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Blount Report: Affairs in Hawaii

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428	           HAWAIIAN   ISLANDS.
objected to by the Mexican Government, whereas Mr. Nordhoff, while in the Ha- 
waiian Islands and under the jurisdiction of its courts, has written articles defama- 
tory of this Government, which were published in the United States in a newspaper 
which is freely circulated in the Hawaiian Islands, and which articles have been 
republished here.
I beg to inform you that this Government will rigidly adhere to the rules of inter- 
national law in respect of this matter as in all other matters, and in that view has 
referred to its law advisers the question of Mr. Nordhoff's civil liability in the 
I have the honor to be Your Excellency's obedient servant,
Minister of Foreign Affairs. 
To His Excellency J. H. BLOUNT,
Envoy Extraordinary and Minister Plenipotentiary of the United States at Honolulu,
[Inclosure 2 in No. 3.] 
[From the Hawaiian Star, May 24, 1893.]
The Cutting case, which was cited by United States Minister Blount in behalf of 
Charles Nordhoff, is a well-remembered episode in the criminal practice of inter- 
national law. Mr. Cutting was a citizen of the United States, who lived at Juarez, 
formerly Paso del Norte, on the Mexican side of the Rio Grande border. At outs 
with an official of the Mexican Government, he assaulted him bitterly in a paper 
published on the Texas side of the line at El Paso, for which offense he was ar- 
rested by the Mexican authorities and thrust into jail. The American Secretary of 
State thereupon demanded and enforced his release on the ground that a citizen of 
the United States could not be criminally punished by the Government of a foreign 
country for a libelous publication made on American soil, holding that the in- 
jured party must seek redress in the courts within the jurisdiction of which the 
offense of publication had been committed.
Such a rule as this would, for example, apply to George Kennan, author of the 
Century papers on Siberia, in ease he should, upon another visit to Russia, be crim- 
inally prosecuted by the Czar for the libels which the Russian Government claim he 
committed in his accounts of official cruelties practiced upon Siberian convicts. The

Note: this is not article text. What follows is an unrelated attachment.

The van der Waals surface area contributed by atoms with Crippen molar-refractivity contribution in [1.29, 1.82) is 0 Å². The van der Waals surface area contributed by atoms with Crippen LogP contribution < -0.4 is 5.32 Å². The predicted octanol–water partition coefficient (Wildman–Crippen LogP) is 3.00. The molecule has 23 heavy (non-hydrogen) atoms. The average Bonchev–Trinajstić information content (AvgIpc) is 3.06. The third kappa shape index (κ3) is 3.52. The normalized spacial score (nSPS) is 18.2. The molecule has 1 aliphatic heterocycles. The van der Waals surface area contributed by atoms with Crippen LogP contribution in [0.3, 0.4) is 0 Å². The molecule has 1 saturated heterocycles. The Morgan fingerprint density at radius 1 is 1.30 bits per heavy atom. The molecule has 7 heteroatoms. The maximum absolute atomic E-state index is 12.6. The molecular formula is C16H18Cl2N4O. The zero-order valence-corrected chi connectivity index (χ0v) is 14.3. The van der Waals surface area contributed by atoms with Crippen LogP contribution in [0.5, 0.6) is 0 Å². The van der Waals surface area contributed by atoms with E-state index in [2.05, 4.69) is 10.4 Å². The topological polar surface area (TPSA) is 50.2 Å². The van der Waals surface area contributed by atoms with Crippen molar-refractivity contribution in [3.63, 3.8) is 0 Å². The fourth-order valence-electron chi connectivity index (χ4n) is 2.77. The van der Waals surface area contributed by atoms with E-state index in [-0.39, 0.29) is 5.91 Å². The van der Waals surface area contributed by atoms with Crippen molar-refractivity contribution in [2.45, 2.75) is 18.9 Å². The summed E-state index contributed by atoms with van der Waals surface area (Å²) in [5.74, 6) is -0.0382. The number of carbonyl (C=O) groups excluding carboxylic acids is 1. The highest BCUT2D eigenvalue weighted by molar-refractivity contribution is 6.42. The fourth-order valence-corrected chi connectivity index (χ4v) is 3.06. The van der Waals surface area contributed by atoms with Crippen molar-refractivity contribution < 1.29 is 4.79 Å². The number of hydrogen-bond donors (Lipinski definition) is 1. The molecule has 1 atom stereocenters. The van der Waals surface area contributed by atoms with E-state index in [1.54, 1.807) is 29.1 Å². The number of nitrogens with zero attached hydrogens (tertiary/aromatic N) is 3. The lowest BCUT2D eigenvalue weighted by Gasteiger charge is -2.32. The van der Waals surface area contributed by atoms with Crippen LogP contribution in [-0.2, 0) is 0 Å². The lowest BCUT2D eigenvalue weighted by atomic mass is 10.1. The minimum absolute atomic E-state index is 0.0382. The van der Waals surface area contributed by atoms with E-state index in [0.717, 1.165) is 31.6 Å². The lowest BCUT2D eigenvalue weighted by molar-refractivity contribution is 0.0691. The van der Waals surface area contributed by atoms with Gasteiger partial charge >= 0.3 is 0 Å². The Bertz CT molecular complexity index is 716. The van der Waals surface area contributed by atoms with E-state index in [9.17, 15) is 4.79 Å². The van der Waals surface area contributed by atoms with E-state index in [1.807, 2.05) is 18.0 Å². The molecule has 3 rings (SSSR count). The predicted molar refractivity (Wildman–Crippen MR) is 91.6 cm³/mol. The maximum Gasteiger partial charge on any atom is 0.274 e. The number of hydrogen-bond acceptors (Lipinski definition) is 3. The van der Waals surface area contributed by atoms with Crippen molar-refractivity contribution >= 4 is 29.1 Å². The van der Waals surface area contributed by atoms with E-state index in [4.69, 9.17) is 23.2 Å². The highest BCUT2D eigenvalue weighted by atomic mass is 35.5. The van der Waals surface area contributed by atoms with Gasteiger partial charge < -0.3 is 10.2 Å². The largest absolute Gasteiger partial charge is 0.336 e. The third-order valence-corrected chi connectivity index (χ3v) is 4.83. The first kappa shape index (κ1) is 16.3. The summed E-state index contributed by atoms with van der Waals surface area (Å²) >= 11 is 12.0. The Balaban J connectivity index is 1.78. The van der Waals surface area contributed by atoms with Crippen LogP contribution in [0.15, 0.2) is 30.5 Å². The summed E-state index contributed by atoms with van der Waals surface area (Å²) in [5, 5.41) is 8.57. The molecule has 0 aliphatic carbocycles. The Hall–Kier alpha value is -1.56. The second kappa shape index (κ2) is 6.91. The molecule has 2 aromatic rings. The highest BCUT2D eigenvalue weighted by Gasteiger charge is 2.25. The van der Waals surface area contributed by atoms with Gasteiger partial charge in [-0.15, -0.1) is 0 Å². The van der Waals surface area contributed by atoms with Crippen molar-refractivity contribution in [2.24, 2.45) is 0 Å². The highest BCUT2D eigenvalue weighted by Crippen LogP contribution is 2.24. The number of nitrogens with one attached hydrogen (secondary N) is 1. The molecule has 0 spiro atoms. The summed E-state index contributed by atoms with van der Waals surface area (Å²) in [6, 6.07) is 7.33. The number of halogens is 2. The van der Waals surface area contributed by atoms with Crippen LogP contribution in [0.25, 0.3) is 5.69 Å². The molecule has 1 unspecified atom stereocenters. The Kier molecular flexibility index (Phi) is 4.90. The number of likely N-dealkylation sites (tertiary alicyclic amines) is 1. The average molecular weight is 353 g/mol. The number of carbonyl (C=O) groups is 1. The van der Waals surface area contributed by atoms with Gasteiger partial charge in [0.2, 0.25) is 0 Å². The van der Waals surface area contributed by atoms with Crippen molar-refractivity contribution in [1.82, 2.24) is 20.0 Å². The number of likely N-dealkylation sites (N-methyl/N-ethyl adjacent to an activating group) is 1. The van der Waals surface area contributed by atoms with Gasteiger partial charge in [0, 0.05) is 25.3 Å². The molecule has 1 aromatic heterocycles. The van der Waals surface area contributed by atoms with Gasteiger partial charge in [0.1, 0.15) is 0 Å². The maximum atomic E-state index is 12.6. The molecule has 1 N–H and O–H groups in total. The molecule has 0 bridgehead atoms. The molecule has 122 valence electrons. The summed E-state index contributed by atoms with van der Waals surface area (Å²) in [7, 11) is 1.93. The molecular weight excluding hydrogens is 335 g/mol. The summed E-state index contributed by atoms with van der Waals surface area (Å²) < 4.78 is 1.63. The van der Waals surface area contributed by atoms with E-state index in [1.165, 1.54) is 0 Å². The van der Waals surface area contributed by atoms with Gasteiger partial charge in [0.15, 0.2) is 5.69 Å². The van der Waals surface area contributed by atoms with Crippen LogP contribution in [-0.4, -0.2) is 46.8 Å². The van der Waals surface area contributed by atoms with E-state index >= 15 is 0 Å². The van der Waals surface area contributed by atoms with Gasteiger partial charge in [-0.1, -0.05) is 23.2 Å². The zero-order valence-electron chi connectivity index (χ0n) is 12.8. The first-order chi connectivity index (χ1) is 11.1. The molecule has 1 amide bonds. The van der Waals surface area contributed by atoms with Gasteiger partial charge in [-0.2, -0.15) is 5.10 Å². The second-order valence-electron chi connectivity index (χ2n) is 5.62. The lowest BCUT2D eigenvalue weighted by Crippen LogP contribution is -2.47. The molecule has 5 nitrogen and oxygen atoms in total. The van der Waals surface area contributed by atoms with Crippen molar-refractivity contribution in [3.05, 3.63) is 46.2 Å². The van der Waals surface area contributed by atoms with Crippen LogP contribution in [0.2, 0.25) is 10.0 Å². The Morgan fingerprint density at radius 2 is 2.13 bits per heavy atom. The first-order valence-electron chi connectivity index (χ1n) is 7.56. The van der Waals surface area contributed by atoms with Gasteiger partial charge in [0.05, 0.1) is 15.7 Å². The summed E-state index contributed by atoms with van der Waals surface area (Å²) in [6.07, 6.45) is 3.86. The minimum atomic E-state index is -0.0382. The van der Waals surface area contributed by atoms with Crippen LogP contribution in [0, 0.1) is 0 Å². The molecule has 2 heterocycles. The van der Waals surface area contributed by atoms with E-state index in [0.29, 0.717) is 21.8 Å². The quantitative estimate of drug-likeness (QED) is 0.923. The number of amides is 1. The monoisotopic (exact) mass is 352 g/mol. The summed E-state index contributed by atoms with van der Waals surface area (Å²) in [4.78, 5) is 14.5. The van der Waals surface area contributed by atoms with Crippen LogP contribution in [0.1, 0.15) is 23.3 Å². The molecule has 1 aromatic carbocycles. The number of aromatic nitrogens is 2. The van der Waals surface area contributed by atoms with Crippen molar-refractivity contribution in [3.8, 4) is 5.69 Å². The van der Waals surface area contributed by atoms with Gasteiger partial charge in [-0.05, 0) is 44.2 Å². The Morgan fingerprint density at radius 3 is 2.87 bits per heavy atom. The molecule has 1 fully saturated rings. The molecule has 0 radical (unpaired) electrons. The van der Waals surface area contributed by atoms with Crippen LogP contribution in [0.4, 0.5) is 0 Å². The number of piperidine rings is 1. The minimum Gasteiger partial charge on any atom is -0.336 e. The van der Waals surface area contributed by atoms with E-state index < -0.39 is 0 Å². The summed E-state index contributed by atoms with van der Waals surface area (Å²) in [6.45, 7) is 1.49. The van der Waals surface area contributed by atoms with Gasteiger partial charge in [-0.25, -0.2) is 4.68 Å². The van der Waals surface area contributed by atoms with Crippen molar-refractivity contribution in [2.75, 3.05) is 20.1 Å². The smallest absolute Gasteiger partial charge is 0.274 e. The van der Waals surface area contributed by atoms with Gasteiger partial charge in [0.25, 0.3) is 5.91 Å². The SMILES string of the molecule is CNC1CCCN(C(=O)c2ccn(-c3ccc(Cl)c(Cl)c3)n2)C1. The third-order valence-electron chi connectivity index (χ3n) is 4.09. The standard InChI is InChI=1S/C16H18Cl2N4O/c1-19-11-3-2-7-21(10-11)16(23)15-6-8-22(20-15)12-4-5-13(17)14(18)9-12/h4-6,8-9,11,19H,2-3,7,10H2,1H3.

Imperial Government would doubtless be informed by the American Foreign Office 
that its only remedy - except the deportation of Mr. Kennan as an undesirable vis- 
itor - lay in his prosecution in the courts of the United States and before a jury of 
his peers. No doubt in Mr. Kennan's case the validity of this argument would be as 
promptly admitted by Russia as it was when applied a year ago to Poultney Bigelow 
and Frederick Remington, who went into the Empire on a mission similar to that of 
Kennan, but were arrested for it and expelled from the country. That they would 
have been otherwise punished but for the force of the international rule laid down 
in the Cutting case can hardly he doubted by any one who is familiar with the tend- 
encies of the Czar towards those who write, speak, or act against his mode of gov- 
Mr. Nordhoff is of course fortunate that by appeal to American precedent he has 
escaped another humiliation; but that fact does not alter the circumstances that, 
morally speaking, and in a way amenable to civil damages, he libeled Minister 
Stevens and President Dole and deserved the punishment which Hawaiian criminal 
law would have been likely to inflict upon him. His guilt is patent, though the con- 
sequences of it may have been avoided. The only gratification he can feel is that 
of an apprehended miscreant who escapes his deserts through a merely technical 
plea against the jurisdiction of the judge.
[Inclosure 3 in No. 3, Diplomatic Series.]
[From the Hawaiian Star, May 23, 1893.
A broad smile of amusement went across the face of the town last evening, when 
it was learned that Mr. Nordhoff had applied for protection to the United States min- 
ister, and that, at the request of the latter, the Provisional Government had detailed

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